• You don’t have to wait 24 hours to report someone as missing.

  • If a person is under 12, elderly or has significant mental or developmental disabilities, call 911 immediately – skip the steps below.

  • You can report someone as missing even if they aren’t related to you, or if they live in a different area than you.

  • Missing person’s cases are only closed once the person is found.


The impact of missing persons can be life changing for families, friends and communities.

You should immediately report someone who is missing to the police:

  • there’s no limit to the number of reports that can be made for the same person – report each time that person goes missing
  • you can file a missing person report no matter how long the person has been missing

How to report a missing person

Step 1. Before you report

  • check with friends, acquaintances and family members
  • check area hospitals
  • check with the person’s school or employer
  • check places where the person goes often
  • check social media sites for any mention of the person

Step 2. Report a missing person

Contact your local police service immediately.

Step 3. Describe the missing person

When you call to report a missing person, you’ll be asked questions to help clearly identify the person. Here are some questions you may be asked:

Physical description

  • What does the person look like?
  • What is the person’s age?
  • Do they have any identifying features?


  • Is the person on medication?
  • Are there any immediate health concerns?
  • Is the person suicidal?


  • Is this behaviour out of character for the person?
  • Is the person involved with gangs, drugs or the sex-trade? (answering this question will not get your loved one in trouble)


  • What circumstances may have caused them to go missing? (such as: job loss, troubles at home)
  • When did you last see them?
  • Where have you looked?
  • Who else have you contacted?
  • Who saw them last?

Step 4. After you report

Keep detailed notes of your conversations with the police. These notes will help you keep track of what was discussed as the investigation progresses.

The primary investigator assigned to your case will be your main contact with the police. They can advise you on actions you can take while the investigation is underway.

Victim services units

Victim services units can help you:

  • communicate with police
  • decide on actions you can take
  • cope with the impact of a missing person on your family or community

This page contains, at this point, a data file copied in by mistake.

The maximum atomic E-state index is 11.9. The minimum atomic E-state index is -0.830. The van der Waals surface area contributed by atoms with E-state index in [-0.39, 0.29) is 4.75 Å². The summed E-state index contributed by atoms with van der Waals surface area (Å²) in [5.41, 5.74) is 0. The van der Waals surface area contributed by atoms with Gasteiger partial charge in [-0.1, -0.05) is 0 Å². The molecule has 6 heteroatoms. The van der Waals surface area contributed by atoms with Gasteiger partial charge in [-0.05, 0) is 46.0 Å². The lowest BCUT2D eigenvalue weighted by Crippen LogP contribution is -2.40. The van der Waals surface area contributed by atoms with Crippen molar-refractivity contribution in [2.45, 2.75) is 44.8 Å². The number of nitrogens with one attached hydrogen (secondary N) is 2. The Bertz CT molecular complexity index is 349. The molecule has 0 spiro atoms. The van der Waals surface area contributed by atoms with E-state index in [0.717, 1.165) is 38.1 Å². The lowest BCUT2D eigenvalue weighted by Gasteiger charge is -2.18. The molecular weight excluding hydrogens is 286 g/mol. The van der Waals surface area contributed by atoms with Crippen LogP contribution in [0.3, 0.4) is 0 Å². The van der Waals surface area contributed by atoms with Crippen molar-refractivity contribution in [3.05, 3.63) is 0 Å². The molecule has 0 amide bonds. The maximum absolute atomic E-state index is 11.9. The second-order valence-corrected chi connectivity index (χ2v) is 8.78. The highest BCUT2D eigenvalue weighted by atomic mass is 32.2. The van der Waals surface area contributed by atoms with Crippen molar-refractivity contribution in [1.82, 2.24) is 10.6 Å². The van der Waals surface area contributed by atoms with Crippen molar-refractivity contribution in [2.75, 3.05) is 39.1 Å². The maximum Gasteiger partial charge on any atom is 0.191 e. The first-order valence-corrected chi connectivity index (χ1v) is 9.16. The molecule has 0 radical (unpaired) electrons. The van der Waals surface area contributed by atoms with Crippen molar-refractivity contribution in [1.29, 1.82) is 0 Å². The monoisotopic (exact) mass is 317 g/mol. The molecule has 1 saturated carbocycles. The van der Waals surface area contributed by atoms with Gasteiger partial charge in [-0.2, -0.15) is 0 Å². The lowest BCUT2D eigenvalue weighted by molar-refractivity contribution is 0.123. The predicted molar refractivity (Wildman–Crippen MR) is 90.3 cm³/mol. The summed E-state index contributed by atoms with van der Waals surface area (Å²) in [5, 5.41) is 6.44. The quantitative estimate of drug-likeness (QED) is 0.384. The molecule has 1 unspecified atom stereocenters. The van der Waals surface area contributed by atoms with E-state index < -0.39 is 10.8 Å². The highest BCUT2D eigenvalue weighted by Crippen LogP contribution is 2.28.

Support for family and friends

Resources are available to help you cope with a missing person in your family or community.

  • Canada’s Missing
  • Provides a database of national missing persons and unidentified remains cases.
  • Canadian Centre for Child Protection
    Aims to reduce the sexual abuse and exploitation of children, to assist in the location of missing children and to prevent child victimization.
  • Missing Children Society of Canada
    Aims to reunite missing children with their searching families through professional investigations, public awareness and family support programs.
  • Missing Kids
    Assists in the location of missing children and young adults, provides educational materials to prevent children from going missing, and provides missing kids “response” information.
  • Native Women’s Association Canada (NWAC): Navigating the Missing Persons Process: A Community Education Toolkit (PDF, 235 KB)
    Explains the missing person’s process from an Aboriginal policing perspective, as well as offering a resource guide for families who need to contact their local policing authorities about a missed loved one.
  • Ka Ni Kanichihk 
    A non-profit organization that offers tools for families of missing persons. It is geared toward Aboriginal families in Manitoba, but useful for any family with a missing loved one.
  • Federal Income Support for Parents of Murdered or Missing Children grant
    The Federal Income Support for Parents of Murdered or Missing Children grant is available to people who have suffered a loss of income while coping with the death or disappearance of their child, as a result of a probable crime.

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